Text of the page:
Zobel is able to establish credibility by dramatizing the logistics of operating a fast-food franchise during a busy part of the day. Sandra’s already freaked out by the likelihood that a company inspector may be paying a visit on this of all nights. When she fields the prank call, it becomes one of several balls she’s juggling.

Despite the fact that Becky continually denies the accusation, Sandra agrees to take her to a storage room, where the strip search would be captured on a surveillance camera. The alternative would be having Becky arrested, driven to the police station and booked, regardless of the absence of evidence. It would have been the correct procedure, but Sandra felt as if she were protecting both her employee and the franchise’s reputation.

She compounds the injustice by asking other employees to watch Becky when duty called her to the kitchen. Worse, she enlists her fiancé to stand guard. The caller convinces him of the necessity of demanding a sexual act from Becky. In real life, a guilty conscience led the man to confess his compliance to a friend, who alerted police to what was happening just down the road from them.

“Only one caller was brought to justice in all of the cases,” Zobel says. “He wasn’t convicted, but the calls stopped. There were civil and class-action suits brought against the manager and restaurant chains.

“It was difficult to determine the degree of responsibility each party should shoulder. There was one large settlement, at least, and a clarification of company guidelines.”

After Becky is thoroughly humiliated and, likely, traumatized for life, it’s clear that Zobel is referencing the experiments conducted in the early 1960s by Yale psychologist Stanley Milgram and Stanford prison experiment of 1971. In both cases, participants representing law-enforcement interests went to extreme lengths to get volunteer subjects and prisoners to conform to an established norm.

Detractors have argued that Zobel’s decision to linger on Becky’s humiliation degrades the character and provokes the prurient interests of some male viewers. How else, though, to characterize exactly what was at stake in the actual crimes? If we aren’t made to squirm by the willingness of the manager to act as a surrogate for the pervert on the other end of the call, would we be as disturbed to learn that the man arrested for the prank was acquitted due to lack of evidence and, in a postscript, Sandra continues to excuse her own behavior?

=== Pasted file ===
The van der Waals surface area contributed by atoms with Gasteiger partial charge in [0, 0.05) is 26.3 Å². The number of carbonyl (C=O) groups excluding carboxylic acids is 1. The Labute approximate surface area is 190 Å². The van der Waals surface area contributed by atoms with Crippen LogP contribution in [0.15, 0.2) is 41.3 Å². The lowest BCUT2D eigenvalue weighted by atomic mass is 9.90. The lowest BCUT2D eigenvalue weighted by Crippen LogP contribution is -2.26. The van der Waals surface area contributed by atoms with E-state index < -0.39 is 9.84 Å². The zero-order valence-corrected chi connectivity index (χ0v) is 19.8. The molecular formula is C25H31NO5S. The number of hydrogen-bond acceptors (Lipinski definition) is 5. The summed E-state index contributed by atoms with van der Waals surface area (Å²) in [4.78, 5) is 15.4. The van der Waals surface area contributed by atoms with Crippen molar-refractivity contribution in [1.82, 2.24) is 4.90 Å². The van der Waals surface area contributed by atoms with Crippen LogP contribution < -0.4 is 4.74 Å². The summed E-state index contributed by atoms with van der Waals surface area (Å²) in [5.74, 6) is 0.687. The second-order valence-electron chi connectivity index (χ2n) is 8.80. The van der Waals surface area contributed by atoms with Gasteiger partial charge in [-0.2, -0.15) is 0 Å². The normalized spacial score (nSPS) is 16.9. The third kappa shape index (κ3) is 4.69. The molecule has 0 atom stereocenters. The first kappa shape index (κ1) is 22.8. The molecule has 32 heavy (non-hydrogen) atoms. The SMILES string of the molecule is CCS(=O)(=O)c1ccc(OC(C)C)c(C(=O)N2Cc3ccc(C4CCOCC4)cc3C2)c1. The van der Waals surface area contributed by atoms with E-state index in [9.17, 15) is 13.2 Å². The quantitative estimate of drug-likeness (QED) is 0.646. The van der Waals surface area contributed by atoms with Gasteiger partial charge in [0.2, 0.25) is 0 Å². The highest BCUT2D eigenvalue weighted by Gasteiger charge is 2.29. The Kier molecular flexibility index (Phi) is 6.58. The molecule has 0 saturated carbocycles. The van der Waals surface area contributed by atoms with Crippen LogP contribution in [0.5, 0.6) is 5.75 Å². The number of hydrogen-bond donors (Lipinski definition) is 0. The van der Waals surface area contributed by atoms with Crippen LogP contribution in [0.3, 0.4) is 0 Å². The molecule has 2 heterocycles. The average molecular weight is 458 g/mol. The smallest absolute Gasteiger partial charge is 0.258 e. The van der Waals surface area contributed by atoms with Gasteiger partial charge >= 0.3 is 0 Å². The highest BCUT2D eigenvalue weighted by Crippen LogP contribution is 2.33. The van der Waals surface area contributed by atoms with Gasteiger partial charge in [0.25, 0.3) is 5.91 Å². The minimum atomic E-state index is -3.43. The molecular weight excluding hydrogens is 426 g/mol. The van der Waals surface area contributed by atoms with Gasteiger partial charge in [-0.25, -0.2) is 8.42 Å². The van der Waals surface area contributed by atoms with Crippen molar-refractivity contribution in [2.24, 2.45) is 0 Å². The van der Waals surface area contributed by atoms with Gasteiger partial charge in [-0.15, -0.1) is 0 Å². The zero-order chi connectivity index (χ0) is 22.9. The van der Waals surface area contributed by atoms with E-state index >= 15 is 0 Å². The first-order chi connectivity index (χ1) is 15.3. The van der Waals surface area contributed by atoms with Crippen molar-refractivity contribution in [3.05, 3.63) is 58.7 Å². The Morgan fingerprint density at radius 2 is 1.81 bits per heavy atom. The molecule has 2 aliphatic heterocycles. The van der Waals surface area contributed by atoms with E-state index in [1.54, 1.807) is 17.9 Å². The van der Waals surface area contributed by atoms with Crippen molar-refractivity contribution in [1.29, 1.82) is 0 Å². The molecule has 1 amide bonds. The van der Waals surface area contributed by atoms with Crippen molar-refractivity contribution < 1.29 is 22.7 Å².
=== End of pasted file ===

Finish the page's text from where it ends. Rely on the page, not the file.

In any case, Zobel didn’t intend for “Compliance” to be mistaken for an entertaining night at the local arthouse. Anyone expecting something a bit more uplifting might want to follow their moral compass in the direction of Spike Lee’s “Do the Right Thing” before confronting the ethical morass that is “Compliance.”

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It shows how out of it I was in trying to be in it, acknowledging that I was out of it to myself, and then thinking, “Okay, how do I stop being out of it? Well, I get some legitimate illogical narrative ideas” — some novel, you know?

So I decided on three writers that I might be able to option their material and get some producer, or myself as producer, and then get some writer to do a screenplay on it, and maybe make a movie.

And so the three projects were “Do Androids Dream of Electric Sheep,” “Naked Lunch” and a collection of Bukowski. Which, in 1975, forget it — I mean, that was nuts. Hollywood would not touch any of that, but I was looking for something commercial, and I thought that all of these things were coming.

There would be no Blade Runner if there was no Ray Bradbury. I couldn’t find Philip K. Dick. His agent didn’t even know where he was. And so I gave up.

I was walking down the street and I ran into Bradbury — he directed a play that I was going to do as an actor, so we know each other, but he yelled “hi” — and I’d forgot who he was.

So at my girlfriend Barbara Hershey’s urging — I was with her at that moment — she said, “Talk to him! That guy really wants to talk to you,” and I said “No, fuck him,” and keep walking.

But then I did, and then I realized who it was, and I thought, “Wait, he’s in that realm, maybe he knows Philip K. Dick.” I said, “You know a guy named—” “Yeah, sure — you want his phone number?”

My friend paid my rent for a year while I wrote, because it turned out we couldn’t get a writer. My friends kept on me about, well, if you can’t get a writer, then you write.”
~ Hampton Fancher

“That was the most disappointing thing to me in how this thing was played. Is that I’m on the phone with you now, after all that’s been said, and the fundamental distinction between what James is dealing with in these other cases is not actually brought to the fore. The fundamental difference is that James Franco didn’t seek to use his position to have sex with anyone. There’s not a case of that. He wasn’t using his position or status to try to solicit a sexual favor from anyone. If he had — if that were what the accusation involved — the show would not have gone on. We would have folded up shop and we would have not completed the show. Because then it would have been the same as Harvey Weinstein, or Les Moonves, or any of these cases that are fundamental to this new paradigm. Did you not notice that? Why did you not notice that? Is that not something notable to say, journalistically? Because nobody could find the voice to say it. I’m not just being rhetorical. Why is it that you and the other critics, none of you could find the voice to say, “You know, it’s not this, it’s that”? Because — let me go on and speak further to this. If you go back to the L.A. Times piece, that’s what it lacked. That’s what they were not able to deliver. The one example in the five that involved an issue of a sexual act was between James and a woman he was dating, who he was not working with. There was no professional dynamic in any capacity.

~ David Simon